Giving Back: Hilton’s Blue Energy Committee focuses on community

Vancouver Hilton team member Merribeth Greenberg has been president of the committee for years

Vancouver Hilton team members David Henderson, Merribeth Greenberg, Rickie Derrey, Nathan Klavano and Justin Quatarolo are shown here volunteering at the Clark County Food Bank. Courtesy of Christie Rust

Although the Hilton hotels are fairly well known for their expertise in hospitality, something that many people may not know about the team members at the Vancouver Hilton is their continual commitment to community service.

“Team members have been volunteering for organizations such as Share, Clark County Food Bank, Vancouver’s Downtown Association and the Parks Foundation for the past 13 years,” said Christie Rust, director of sales and marketing at the Vancouver Hilton. “Here at the Hilton, we have our Blue Energy Committee. Being out in the community is really almost second nature to our team members.”

Since the opening of the Vancouver Hilton 13 years ago, Rust said the hotel has had their Blue Energy Committee in some form or another, although it has had several different names in the past. Merribeth Greenberg, communications operator at the Vancouver hotel and president of the Blue Energy Committee, said the committee is made up of one team member from each department at the hotel, usually at least 10, and a couple of managers.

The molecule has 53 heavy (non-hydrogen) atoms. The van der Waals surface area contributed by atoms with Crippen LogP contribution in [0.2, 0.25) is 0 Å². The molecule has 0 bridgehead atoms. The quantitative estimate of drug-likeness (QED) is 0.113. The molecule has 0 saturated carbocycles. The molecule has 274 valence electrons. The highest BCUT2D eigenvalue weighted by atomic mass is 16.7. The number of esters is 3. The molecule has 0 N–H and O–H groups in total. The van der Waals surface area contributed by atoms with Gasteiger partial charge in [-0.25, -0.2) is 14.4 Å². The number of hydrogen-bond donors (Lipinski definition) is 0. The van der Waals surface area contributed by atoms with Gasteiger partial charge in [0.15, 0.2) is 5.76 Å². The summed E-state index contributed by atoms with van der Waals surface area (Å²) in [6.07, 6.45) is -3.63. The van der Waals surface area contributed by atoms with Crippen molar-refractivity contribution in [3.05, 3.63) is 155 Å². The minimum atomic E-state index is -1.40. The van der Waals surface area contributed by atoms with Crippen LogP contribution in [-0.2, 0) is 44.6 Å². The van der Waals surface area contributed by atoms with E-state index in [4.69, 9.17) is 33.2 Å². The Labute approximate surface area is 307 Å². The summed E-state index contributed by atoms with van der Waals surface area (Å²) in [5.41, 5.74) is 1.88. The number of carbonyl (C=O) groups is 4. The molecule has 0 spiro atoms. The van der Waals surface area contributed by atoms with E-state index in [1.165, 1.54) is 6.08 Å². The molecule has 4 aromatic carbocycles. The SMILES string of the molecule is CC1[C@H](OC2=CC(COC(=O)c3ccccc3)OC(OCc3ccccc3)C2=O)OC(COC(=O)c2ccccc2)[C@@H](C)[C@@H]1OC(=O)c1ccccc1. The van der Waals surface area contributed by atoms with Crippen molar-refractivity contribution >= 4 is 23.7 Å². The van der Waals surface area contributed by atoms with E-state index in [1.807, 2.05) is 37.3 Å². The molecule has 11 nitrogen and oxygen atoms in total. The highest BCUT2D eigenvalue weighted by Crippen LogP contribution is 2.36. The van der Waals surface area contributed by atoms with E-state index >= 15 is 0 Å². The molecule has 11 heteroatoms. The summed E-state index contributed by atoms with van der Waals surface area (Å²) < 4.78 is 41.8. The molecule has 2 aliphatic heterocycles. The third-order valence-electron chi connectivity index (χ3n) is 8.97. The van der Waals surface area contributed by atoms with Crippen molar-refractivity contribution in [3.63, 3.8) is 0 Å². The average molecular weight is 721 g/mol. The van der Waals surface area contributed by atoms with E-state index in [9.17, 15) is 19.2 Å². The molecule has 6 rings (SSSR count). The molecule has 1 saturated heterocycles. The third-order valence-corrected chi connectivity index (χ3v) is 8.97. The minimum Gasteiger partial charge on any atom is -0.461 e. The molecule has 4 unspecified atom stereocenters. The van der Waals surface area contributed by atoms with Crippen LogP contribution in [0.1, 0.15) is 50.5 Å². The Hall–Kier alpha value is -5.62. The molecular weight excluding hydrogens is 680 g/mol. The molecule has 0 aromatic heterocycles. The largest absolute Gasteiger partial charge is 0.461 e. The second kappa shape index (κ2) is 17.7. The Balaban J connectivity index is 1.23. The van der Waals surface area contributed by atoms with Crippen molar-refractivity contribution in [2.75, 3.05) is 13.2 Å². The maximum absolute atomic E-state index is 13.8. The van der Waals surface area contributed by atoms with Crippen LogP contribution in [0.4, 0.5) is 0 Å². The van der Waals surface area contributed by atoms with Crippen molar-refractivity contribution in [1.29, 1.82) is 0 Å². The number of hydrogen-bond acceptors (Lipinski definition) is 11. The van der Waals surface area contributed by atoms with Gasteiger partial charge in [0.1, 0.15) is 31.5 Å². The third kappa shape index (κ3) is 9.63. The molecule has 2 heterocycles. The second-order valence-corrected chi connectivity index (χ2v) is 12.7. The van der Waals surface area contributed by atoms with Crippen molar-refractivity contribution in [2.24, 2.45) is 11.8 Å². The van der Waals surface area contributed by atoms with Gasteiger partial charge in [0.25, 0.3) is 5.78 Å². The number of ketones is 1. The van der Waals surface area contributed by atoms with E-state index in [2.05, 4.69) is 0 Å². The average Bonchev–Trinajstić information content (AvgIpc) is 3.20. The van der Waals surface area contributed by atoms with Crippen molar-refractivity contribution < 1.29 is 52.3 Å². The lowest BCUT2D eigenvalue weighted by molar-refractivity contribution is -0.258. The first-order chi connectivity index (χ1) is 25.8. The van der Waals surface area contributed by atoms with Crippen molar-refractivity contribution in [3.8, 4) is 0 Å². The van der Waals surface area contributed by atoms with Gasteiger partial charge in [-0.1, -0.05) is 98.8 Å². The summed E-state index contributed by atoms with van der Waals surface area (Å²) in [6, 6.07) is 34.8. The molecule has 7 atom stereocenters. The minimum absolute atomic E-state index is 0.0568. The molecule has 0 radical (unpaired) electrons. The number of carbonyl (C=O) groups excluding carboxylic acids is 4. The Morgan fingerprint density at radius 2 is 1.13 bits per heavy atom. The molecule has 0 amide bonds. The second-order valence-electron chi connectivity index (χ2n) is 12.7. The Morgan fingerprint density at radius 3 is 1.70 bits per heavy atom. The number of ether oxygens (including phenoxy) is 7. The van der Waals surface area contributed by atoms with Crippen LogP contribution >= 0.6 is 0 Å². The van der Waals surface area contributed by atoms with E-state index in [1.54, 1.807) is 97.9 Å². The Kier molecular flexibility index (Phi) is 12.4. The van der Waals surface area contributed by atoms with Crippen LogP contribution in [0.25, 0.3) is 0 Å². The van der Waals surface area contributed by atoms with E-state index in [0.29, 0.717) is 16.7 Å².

The members of the Blue Energy Committee help plan the different community service activities that the Hilton team members can participate in annually. In addition, Greenberg said they also plan different team member activities for the year such as the annual pumpkin carving contest, holiday parties and more.

Each year, the Blue Energy Committee chooses one nonprofit organization in the Clark County area that team members from each department at the hotel can volunteer at. The hours volunteered by each team member are structured, paid volunteer hours. Rust said they rotate between different departments once a month, and team members from those different departments volunteer for a set number of hours. Collectively between their 150 team members, Rust said this averages out to about 210 paid hours of volunteering for their team members each year, just from one of their efforts.